Compulsive book buyers are great rationalizers. And for years, my best rationalization was this: the size of your personal library is like the sail on a ship. The bigger it is, the farther you go on the winds of passing interest. So in preparation for that day when I would finally feel like sitting down and dipping into, say, The Collected Letters of Rainer Maria Rilke, I justified having a nice copy sitting on my shelf. For twelve years. Unopened.
You never know when you’ll want to read a certain book, I used to say. And if you don’t have the book at arms length, the urge to read it might be gone by lunchtime, never to return. I could die with Rilke’s letters (or The Golden Bowl, The Song of Roland, The Anatomy of Melancholy, etc.) unread! There was actually a whole period of my life where thoughts like this made me uncomfortable. Somewhere in my mind, I was continuously prepping for a final exam on everything, assigned by nobody, scheduled for never.
The price I paid was lugging around an expanding library that could’ve served a small prep school for the entire decade of my twenties, all of which I spent living in tiny New York apartments at the rate of about one every two years. I may have been renting garrets in slums, but I had a library fit for a Renaissance duke, which might sound romantic if it weren’t so ridiculous.
And oh, how ridiculous it was. I once paid $600 to ship some of my books into storage, only to ship them back the following year for even more money. I would get annoyed when people opened the blinds in my room, letting in sunlight that might bleach the spines of my precious volumes. I would buy used paperbacks on impulse, only to wriggle them into tight spaces in my shelves not far from their duplicates, which I had bought years earlier and forgotten about. “Have you read all these?” people would ask on the rare occasions when I let visitors into my apartment. At which point I would quickly change the subject.
Whatever opportunity or challenge my life presented, there was always a little voice in my head telling me that the solution was to be found in a book I did not yet own.
Liquor bottles get recycled, pills get popped, and powder gets snorted, but a book collection just piles up and up and up, until one day you have to admit that there is something excessive and strange about what you are doing.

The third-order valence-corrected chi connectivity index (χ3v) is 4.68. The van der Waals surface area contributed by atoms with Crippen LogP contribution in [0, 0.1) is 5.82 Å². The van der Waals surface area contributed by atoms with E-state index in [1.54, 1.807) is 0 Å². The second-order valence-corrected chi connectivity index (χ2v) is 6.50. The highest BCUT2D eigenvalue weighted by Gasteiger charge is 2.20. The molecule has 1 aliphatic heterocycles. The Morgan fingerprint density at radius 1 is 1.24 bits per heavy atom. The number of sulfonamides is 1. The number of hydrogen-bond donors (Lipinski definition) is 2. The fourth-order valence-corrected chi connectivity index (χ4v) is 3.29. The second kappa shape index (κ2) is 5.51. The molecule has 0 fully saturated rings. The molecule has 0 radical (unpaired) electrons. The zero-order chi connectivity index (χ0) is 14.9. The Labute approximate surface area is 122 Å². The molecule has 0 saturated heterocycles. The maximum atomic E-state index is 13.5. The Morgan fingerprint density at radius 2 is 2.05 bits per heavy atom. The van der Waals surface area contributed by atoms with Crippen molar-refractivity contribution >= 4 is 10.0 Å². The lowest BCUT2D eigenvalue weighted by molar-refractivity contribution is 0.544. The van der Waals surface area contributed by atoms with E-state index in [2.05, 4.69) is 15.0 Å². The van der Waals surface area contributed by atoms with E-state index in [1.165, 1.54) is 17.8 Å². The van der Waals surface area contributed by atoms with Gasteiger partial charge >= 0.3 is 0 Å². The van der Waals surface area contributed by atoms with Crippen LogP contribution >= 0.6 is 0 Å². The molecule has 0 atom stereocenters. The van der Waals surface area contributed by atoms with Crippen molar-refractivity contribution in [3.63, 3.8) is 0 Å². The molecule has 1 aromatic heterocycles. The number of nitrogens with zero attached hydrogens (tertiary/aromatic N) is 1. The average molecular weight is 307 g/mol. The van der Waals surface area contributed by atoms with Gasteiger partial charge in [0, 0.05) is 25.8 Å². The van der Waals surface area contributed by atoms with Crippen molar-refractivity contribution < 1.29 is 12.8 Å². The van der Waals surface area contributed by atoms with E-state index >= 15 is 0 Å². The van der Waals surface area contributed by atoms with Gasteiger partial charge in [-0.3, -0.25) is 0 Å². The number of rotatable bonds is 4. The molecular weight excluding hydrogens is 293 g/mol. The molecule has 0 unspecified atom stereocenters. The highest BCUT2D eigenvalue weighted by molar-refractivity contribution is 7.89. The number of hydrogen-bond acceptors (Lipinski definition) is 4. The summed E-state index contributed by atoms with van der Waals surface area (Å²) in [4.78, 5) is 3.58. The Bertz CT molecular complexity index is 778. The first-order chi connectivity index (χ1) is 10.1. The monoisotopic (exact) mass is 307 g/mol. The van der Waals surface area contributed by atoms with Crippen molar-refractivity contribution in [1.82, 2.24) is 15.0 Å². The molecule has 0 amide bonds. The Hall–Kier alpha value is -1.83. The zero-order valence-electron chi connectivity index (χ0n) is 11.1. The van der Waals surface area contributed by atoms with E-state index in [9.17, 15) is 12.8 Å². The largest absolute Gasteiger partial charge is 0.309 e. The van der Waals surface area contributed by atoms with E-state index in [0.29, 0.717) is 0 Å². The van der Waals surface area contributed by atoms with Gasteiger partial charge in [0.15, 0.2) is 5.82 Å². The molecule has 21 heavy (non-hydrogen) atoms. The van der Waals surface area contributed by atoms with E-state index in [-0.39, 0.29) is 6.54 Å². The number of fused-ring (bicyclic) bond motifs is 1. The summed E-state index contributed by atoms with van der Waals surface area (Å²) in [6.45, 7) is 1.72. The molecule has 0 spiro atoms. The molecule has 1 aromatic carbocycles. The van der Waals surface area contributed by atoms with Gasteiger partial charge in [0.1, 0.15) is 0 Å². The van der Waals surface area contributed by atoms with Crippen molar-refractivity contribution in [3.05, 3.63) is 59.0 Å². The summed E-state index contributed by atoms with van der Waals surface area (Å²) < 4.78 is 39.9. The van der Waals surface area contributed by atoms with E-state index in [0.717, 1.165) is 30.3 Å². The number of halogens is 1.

So what do you do? You take a deep breath, gather up the courage, and ransack. Anything unread for ten years? Five? Two? It’s gone. Anything unread that’s left over from a college class? Gone. Gift books you’ll never read? Gone. Books you can’t imagine rereading? Gone. That one book you put on the discard pile and were about to put back? Get rid of it!
Then, before your courage fails, rent a Zip car, load it up, and drive as fast as you can to a place where you can donate everything immediately. When the spirit moves you, do it again. It hurts, I know it does. The thought of your books in a place where other people can paw at them can feel like walking down the street in your underwear.
But be fearless! When that cute little hardbound copy of whatever stares up at you with its doey eyes and promises that one morning it will change your life if you just let it live – don’t be fooled. Pull the trigger and move on. It’s a liberating experience, trust me.
When Aldous Huxley’s house burned down, taking with it his library and a lifetime of correspondence, a friend asked him how he felt. “Very clean,” he replied. You, too, can feel very clean.
So what was hiding behind all those sagging, double stacked shelves of mine? A freer and more honest version of myself, it turns out.
Am I the person who is likely to read The Complete Plays of T.S. Eliot with its companion commentary volume anytime soon? No. I thought I was, but it turns out I’m not. Do I need two different editions of Paradise Lost so I can compare the footnotes? Nope. Did I even remember buying Piers Plowman? No, I did not.
I am, however, the guy who wants to reread Jurassic Park, Tony Hillerman’s Joe Leaphorn mysteries, or the entire Foundation series by Isaac Asimov, and that’s okay. I still read and own classics, but only those I have a genuine connection with. I am no longer motivated by the vague worry that I’ll need to memorize the entire canon of world literature before I die.
Whenever I get rid of books, I exchange some of my imaginary self for the person I really am today. It hurts, but the pain never lasts long. As Bruce Sterling says, “Objects prove hard to get rid of but easy to live without.”
I have also recently discovered this amazing place called the New York Public Library. It’s a paradise of pure motives, where the only reason to pick up a book is because you want to read it, right at that moment. If you don’t want to read it, you don’t have to take it home with you. Somebody else, paid by the government, will take care of it for you and make sure you can find it on that distant day when you might want to.
In the meantime, you can be out in the world living your life. At home, you can have room for furniture that your friends sit in when they come over to visit. Instead of shelling out for that copy of Rabelais (just in case!), you can have spare cash for new clothes, food, and rent. You can have light and space and room to think. The more free space there is in your house, the less room there is in your head for bullshit.
So my sail-of-passing-interest is a lot smaller these days, but it means I am free to let the current take me wherever. It’s lovely.
Besides, now that I bought an eReader, I never have to get rid of a book I buy, ever again.